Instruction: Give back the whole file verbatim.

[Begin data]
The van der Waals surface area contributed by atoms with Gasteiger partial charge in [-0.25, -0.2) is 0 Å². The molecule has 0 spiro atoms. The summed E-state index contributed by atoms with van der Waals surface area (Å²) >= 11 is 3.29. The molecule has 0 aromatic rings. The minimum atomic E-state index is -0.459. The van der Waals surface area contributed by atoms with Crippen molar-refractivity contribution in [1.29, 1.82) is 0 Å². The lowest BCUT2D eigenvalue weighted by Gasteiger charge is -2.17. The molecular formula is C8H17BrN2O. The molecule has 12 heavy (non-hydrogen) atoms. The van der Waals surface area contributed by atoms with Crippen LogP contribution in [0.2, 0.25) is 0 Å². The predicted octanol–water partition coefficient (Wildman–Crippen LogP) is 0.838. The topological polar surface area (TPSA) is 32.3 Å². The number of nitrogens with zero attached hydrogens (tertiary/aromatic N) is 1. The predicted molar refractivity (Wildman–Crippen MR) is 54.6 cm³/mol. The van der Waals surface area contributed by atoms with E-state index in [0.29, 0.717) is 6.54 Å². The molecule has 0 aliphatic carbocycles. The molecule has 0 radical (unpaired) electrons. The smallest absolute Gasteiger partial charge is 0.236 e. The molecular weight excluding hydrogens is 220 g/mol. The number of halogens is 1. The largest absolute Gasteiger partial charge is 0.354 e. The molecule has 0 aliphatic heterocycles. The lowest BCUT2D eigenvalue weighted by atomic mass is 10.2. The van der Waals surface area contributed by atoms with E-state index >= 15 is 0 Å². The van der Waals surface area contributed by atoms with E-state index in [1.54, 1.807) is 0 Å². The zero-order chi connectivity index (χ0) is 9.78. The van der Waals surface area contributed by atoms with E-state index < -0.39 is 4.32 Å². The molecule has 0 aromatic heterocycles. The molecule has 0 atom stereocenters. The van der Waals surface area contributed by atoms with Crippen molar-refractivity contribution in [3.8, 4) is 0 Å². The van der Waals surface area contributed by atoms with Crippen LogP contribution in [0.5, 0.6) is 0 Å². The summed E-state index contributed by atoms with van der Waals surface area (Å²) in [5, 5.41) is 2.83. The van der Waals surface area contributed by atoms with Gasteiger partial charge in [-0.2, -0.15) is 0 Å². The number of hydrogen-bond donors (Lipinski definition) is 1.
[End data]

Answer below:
The van der Waals surface area contributed by atoms with Gasteiger partial charge in [-0.25, -0.2) is 0 Å². The molecule has 0 spiro atoms. The summed E-state index contributed by atoms with van der Waals surface area (Å²) >= 11 is 3.29. The molecule has 0 aromatic rings. The minimum atomic E-state index is -0.459. The van der Waals surface area contributed by atoms with Crippen molar-refractivity contribution in [1.29, 1.82) is 0 Å². The lowest BCUT2D eigenvalue weighted by Gasteiger charge is -2.17. The molecular formula is C8H17BrN2O. The molecule has 12 heavy (non-hydrogen) atoms. The van der Waals surface area contributed by atoms with Crippen LogP contribution in [0.2, 0.25) is 0 Å². The predicted octanol–water partition coefficient (Wildman–Crippen LogP) is 0.838. The topological polar surface area (TPSA) is 32.3 Å². The number of nitrogens with zero attached hydrogens (tertiary/aromatic N) is 1. The predicted molar refractivity (Wildman–Crippen MR) is 54.6 cm³/mol. The van der Waals surface area contributed by atoms with E-state index in [0.29, 0.717) is 6.54 Å². The molecule has 0 aliphatic carbocycles. The molecule has 0 radical (unpaired) electrons. The smallest absolute Gasteiger partial charge is 0.236 e. The molecular weight excluding hydrogens is 220 g/mol. The number of halogens is 1. The largest absolute Gasteiger partial charge is 0.354 e. The molecule has 0 aliphatic heterocycles. The lowest BCUT2D eigenvalue weighted by atomic mass is 10.2. The van der Waals surface area contributed by atoms with E-state index >= 15 is 0 Å². The van der Waals surface area contributed by atoms with E-state index in [1.54, 1.807) is 0 Å². The zero-order chi connectivity index (χ0) is 9.78. The van der Waals surface area contributed by atoms with E-state index < -0.39 is 4.32 Å². The molecule has 0 aromatic heterocycles. The molecule has 0 atom stereocenters. The van der Waals surface area contributed by atoms with Crippen molar-refractivity contribution in [3.8, 4) is 0 Å². The van der Waals surface area contributed by atoms with Crippen LogP contribution in [0.5, 0.6) is 0 Å². The summed E-state index contributed by atoms with van der Waals surface area (Å²) in [5, 5.41) is 2.83. The van der Waals surface area contributed by atoms with Gasteiger partial charge in [-0.2, -0.15) is 0 Å². The number of hydrogen-bond donors (Lipinski definition) is 1.